Lily of the valley (Convallaria majalis) produces fragrant bell-shaped, white flowers in late spring. This plant grows from rhizomes, which can be planted in late winter or early spring, whenever frost danger passes for your community. Gardeners should note that lily of the valley is toxic if ingested and the the plant can become invasive, taking over a patch of the garden. This plant works well as ground cover under a tree, or other tricky planting environments, advises Fine Gardening.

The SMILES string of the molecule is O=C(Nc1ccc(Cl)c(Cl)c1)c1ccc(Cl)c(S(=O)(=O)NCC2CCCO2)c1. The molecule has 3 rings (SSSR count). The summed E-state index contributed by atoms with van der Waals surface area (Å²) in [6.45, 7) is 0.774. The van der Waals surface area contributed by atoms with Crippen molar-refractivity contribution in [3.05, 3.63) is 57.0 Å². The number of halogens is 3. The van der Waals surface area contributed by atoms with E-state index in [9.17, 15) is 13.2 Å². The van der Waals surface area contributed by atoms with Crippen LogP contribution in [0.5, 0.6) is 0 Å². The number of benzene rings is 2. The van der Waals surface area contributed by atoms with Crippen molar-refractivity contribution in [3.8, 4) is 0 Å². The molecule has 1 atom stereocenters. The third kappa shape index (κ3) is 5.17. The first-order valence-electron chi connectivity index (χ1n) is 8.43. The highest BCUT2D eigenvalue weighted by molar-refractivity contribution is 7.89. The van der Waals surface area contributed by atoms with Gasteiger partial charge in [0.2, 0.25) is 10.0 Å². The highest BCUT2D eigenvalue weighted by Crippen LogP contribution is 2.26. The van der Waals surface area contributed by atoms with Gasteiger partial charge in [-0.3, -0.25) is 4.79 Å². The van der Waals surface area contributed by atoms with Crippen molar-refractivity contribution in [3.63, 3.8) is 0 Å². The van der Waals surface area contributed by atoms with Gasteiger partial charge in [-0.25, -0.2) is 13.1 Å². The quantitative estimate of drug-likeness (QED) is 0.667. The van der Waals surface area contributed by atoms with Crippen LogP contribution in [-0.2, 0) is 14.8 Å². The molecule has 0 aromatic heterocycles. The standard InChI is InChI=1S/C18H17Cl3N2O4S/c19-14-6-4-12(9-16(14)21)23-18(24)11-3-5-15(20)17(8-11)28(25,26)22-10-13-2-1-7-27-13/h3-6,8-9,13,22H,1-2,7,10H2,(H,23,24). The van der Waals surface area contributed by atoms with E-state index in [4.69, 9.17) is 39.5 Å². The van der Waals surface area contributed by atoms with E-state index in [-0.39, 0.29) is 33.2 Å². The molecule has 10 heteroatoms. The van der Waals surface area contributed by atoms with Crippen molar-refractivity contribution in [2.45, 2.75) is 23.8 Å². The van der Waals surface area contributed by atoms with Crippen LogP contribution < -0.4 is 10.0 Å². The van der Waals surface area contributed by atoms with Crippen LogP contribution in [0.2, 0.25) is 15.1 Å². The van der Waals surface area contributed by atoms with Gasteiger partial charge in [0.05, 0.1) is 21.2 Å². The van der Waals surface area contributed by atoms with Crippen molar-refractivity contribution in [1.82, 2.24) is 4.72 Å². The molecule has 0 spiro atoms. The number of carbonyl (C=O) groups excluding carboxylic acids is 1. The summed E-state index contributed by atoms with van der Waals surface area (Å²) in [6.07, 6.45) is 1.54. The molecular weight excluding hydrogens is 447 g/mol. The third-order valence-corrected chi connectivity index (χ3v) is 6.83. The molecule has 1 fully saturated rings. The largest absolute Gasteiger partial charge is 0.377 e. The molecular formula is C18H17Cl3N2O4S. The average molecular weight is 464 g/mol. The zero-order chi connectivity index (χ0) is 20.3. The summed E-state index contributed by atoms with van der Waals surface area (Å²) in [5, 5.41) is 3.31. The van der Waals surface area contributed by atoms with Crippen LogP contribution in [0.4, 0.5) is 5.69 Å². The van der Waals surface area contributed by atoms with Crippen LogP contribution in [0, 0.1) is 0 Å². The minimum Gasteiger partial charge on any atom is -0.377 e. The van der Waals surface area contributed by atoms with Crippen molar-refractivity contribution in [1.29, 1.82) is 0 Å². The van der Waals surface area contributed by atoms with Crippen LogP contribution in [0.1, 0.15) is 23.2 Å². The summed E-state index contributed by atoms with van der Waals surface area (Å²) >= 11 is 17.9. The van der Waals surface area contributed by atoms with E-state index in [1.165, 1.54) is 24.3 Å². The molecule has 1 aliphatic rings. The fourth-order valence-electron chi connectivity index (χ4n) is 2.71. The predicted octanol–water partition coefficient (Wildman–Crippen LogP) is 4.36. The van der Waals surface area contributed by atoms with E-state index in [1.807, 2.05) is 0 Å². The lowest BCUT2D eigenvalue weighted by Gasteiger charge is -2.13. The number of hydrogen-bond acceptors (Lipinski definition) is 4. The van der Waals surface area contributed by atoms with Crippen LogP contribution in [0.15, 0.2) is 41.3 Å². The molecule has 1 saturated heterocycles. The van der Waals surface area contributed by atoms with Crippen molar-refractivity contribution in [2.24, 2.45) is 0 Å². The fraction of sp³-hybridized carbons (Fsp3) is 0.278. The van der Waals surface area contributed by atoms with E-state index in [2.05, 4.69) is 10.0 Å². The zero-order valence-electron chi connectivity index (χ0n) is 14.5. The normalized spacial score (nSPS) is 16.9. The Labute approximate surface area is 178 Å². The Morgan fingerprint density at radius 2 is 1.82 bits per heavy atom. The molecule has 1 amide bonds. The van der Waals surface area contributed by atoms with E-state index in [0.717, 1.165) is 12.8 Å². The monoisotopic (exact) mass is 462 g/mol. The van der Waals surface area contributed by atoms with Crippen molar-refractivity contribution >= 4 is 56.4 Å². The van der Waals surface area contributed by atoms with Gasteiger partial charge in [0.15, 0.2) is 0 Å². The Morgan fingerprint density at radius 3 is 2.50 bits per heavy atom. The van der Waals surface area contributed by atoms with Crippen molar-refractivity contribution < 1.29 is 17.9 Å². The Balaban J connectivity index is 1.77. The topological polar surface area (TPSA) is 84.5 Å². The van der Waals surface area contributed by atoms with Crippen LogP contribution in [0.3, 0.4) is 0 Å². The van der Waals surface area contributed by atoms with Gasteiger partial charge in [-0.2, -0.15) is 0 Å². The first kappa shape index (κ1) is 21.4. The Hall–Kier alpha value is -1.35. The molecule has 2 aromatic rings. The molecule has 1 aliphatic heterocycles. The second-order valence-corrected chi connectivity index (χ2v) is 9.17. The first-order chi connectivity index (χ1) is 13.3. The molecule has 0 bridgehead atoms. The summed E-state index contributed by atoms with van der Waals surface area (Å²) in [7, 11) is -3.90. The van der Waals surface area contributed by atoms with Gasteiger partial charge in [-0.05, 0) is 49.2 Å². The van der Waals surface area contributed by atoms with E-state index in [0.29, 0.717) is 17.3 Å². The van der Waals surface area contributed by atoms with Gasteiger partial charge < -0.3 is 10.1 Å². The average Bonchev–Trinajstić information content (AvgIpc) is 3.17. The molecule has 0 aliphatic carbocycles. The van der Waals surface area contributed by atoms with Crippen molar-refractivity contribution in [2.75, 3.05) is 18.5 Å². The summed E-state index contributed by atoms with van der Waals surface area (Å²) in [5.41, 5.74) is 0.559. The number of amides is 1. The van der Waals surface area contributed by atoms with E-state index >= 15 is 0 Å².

Choose a planting location for your lily of the valley in early spring, when frost danger passes for your area. The plants prefer part to full shade.
Dig holes for your lily of the valley rhizomes. Space the holes 1 to 2 inches apart and make the holes 3 inches deeper than the rhizomes, advises North Carolina State University. Remove rocks and weeds from the holes so the rhizomes can grow properly.
Place one rhizome in each hole so that the pointy end faces up.
Cover over each rhizome with soil, holding the rhizome vertically straight with one hand while you firm soil into the hole with the over.
Water your newly planted lily of the valley rhizomes.